Ringing in the New Year — Honker Style

On New Year’s Eve, two youth waterfowl hunters hit the goose blind for the final time in 2018.

Ringing in the New Year — Honker Style

Each fall I spend many more days in the deer stand than duck blind, but my 16-year-old son has fallen in love with waterfowl hunting, meaning my dad duties have largely shifted from bucks to birds. And I must say it was a welcomed change. Not only did I learn a lot from him, but instead of repeating my role as “decoy Sherpa” during 2018, I plan to purchase all the required licenses and stamps in 2019 and enjoy some trigger time as well.

We already have a DIY snow goose roadtrip planned to southeast South Dakota this spring. And while I’m just getting started figuring out what gear is necessary for that adventure, our recent New Year’s Eve goose hunt in our home state of Minnesota taught me a lot about ammunition and more.

Too Mild = Tough Hunting

“Dave, I’m not gonna lie to ya,” said my buddy Todd Gifford. “I wish I had better goose news. Because of the relatively mild conditions for late-December, and no snow, the geese can feed anywhere. I have a couple permanent blinds set up adjacent to hail-damaged standing corn, but the geese are so scattered now that it’s not going to be a slam dunk. But we’ll give it a shot.”

As I implied earlier, I didn’t hunt waterfowl in 2018; I simply supported my son Elliott on his many outings. So, rather than buy a license and the required stamps for 1 day of goose hunting, I chose instead to watch and learn, and shoot photos. Todd’s goose blind is large enough for a few hunters, so joining Elliott was his good waterfowl-hunting buddy, Ty. Todd was also hunting, so we had three guns and one cheerleader (me.)

“As you can see, because of the lack of snow on this plowed field, it’s hard to even see the full-body goose decoys,” Todd explained to us as well approached his blind. He had driven onto the frozen field an hour before our 8 a.m. arrival to set six dozen Avian-X Canada goose decoys. “I placed a handful of decoys on the snow along the edge of this weed line, hoping the birds will spot them from the distance,” he continued. “But it sure would have been nice to have 2-6 inches of snow covering all the fields.”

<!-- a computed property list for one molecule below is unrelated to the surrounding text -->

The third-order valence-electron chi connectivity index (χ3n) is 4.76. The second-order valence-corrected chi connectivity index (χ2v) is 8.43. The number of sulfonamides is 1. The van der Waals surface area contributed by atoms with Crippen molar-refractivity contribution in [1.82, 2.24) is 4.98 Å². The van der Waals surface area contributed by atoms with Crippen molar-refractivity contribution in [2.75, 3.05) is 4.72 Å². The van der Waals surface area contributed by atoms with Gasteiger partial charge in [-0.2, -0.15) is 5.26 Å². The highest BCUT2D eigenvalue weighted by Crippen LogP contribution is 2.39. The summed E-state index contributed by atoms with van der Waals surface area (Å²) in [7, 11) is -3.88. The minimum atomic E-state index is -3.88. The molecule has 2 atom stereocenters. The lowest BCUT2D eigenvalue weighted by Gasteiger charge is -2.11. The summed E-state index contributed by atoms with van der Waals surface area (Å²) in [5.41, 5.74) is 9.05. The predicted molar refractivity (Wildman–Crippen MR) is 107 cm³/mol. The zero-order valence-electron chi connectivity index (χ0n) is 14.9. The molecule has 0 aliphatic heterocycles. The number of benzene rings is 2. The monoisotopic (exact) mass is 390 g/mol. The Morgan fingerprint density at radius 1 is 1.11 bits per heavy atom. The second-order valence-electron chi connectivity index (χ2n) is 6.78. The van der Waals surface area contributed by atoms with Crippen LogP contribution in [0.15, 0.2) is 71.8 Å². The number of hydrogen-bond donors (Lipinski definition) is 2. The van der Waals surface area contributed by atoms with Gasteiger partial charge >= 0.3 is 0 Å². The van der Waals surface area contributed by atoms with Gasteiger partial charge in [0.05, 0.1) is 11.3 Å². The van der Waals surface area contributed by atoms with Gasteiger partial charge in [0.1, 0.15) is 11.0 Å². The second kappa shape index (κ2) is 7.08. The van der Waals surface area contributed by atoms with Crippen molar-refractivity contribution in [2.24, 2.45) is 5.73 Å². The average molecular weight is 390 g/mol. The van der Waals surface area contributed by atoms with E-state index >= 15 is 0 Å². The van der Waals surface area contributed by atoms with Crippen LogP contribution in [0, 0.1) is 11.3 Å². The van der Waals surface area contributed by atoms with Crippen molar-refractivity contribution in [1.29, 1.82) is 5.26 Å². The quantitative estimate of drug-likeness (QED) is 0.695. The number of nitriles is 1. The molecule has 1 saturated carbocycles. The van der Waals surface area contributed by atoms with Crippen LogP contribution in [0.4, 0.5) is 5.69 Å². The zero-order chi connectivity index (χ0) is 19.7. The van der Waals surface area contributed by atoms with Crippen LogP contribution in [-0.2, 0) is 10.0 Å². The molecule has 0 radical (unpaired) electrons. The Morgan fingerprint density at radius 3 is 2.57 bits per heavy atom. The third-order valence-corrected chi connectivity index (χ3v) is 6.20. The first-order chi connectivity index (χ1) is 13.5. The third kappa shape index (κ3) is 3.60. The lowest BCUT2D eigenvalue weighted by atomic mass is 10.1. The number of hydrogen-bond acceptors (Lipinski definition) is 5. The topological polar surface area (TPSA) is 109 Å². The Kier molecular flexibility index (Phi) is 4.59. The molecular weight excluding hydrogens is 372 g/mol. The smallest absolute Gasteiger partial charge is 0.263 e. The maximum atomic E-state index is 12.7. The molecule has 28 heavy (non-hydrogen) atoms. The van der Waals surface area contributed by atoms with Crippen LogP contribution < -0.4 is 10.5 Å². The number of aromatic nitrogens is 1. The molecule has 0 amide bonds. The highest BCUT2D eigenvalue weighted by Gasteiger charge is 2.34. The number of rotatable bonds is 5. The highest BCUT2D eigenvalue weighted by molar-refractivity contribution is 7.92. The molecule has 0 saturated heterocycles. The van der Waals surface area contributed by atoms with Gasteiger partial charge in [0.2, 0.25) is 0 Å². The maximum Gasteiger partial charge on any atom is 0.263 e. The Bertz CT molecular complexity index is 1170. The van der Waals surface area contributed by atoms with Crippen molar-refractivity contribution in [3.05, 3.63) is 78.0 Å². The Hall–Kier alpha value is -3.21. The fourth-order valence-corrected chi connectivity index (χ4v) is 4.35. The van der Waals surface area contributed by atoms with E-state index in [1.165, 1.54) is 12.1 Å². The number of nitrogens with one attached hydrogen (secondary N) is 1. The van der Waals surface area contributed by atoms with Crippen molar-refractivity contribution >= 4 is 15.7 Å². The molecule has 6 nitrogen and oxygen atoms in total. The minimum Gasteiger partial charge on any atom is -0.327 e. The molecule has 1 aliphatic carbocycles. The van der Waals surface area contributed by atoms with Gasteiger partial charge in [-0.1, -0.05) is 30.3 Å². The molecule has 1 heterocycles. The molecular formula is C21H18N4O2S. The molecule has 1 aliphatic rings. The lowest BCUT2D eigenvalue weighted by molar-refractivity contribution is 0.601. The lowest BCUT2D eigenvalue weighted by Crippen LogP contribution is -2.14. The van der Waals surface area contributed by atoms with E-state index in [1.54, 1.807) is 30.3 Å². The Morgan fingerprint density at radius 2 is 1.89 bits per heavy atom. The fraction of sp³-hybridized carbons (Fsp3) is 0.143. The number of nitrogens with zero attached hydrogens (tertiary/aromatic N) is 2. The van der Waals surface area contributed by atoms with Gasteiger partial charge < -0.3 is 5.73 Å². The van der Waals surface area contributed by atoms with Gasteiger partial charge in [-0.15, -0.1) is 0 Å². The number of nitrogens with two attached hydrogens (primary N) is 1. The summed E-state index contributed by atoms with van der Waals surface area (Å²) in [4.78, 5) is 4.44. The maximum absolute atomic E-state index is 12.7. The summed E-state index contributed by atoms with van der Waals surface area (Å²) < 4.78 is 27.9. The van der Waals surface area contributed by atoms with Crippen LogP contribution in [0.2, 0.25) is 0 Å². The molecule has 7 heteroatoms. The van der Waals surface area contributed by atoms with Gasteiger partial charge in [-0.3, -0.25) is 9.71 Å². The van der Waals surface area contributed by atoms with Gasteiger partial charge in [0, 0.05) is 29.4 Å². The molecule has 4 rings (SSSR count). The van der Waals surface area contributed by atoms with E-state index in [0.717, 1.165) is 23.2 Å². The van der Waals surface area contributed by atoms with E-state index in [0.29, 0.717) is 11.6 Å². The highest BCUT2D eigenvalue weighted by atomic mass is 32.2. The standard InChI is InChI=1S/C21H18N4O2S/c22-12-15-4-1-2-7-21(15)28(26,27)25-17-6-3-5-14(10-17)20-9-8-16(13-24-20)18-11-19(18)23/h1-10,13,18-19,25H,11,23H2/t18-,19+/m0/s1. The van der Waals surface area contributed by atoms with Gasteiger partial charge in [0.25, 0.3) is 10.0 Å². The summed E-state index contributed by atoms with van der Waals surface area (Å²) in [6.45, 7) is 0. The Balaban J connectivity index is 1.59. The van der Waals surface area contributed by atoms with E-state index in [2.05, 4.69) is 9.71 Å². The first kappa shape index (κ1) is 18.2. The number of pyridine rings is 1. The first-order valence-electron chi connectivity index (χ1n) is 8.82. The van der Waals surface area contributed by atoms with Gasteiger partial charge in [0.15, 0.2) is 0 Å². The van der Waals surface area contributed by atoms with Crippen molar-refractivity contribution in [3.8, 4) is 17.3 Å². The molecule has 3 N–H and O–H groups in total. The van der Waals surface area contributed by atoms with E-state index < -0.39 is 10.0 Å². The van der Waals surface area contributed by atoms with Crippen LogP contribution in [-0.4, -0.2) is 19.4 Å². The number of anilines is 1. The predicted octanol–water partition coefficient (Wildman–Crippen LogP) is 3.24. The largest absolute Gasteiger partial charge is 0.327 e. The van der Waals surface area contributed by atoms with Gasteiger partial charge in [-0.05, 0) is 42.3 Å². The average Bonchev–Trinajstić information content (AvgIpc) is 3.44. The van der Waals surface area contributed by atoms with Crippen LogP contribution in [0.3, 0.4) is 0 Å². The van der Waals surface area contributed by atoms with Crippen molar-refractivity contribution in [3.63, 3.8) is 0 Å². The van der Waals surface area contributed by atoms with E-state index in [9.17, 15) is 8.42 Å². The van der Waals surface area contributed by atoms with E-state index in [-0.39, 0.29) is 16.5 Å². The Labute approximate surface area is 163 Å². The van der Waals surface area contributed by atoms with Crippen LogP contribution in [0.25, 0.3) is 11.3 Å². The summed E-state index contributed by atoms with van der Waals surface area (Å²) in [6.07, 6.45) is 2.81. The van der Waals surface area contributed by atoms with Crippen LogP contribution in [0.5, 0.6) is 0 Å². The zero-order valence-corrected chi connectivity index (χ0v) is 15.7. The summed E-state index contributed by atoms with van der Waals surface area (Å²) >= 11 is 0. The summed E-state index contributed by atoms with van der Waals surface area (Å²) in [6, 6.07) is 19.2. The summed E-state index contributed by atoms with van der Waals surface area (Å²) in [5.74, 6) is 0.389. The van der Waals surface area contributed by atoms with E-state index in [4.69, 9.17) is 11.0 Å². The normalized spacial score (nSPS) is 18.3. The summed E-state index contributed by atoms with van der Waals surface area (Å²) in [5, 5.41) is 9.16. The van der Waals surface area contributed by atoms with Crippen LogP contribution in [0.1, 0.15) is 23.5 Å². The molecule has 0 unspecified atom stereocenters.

Elliott and Ty had spent enough time pursuing ducks and geese during fall 2018 to understand that you have to make the best of the conditions, so they loaded their shotguns and settled in to wait.

“I’ve been scouting these birds regularly,” Todd began, “and they’ve been leaving the river at around 10 a.m. to find food. The spend the night north of us a couple miles, then generally fly south, over our blind, to various feed fields. But like I said before, the birds have a lot of choices because it’s been mild, so getting them to stop and check out our spread will be a challenge.”

As this photo illustrates, the full-body decoys in the plowed field are very difficult to see due the lack of snow cover. For that reason, guide Todd Gifford placed some decoys on the available snow. Look hard; can you spot all the field decoys on the dirt?
As this photo illustrates, the full-body decoys in the plowed field are very difficult to see due the lack of snow cover. For that reason, guide Todd Gifford placed some decoys on the available snow. Look hard; can you spot all the field decoys on the dirt?

Birds in the Air

We’d waited for an hour when Ty heard the first honks coming from the north. About two dozen Canada geese were coming in line with our blind, but they were too high to shoot. Even though Todd tried desperately to call the birds into shooting range, they weren’t interested. And sadly, this same pattern repeated itself over and over again for the next hour.

The good news is we saw thousands of geese. The bad news, none of the three hunters flipped off the safety of their shotgun.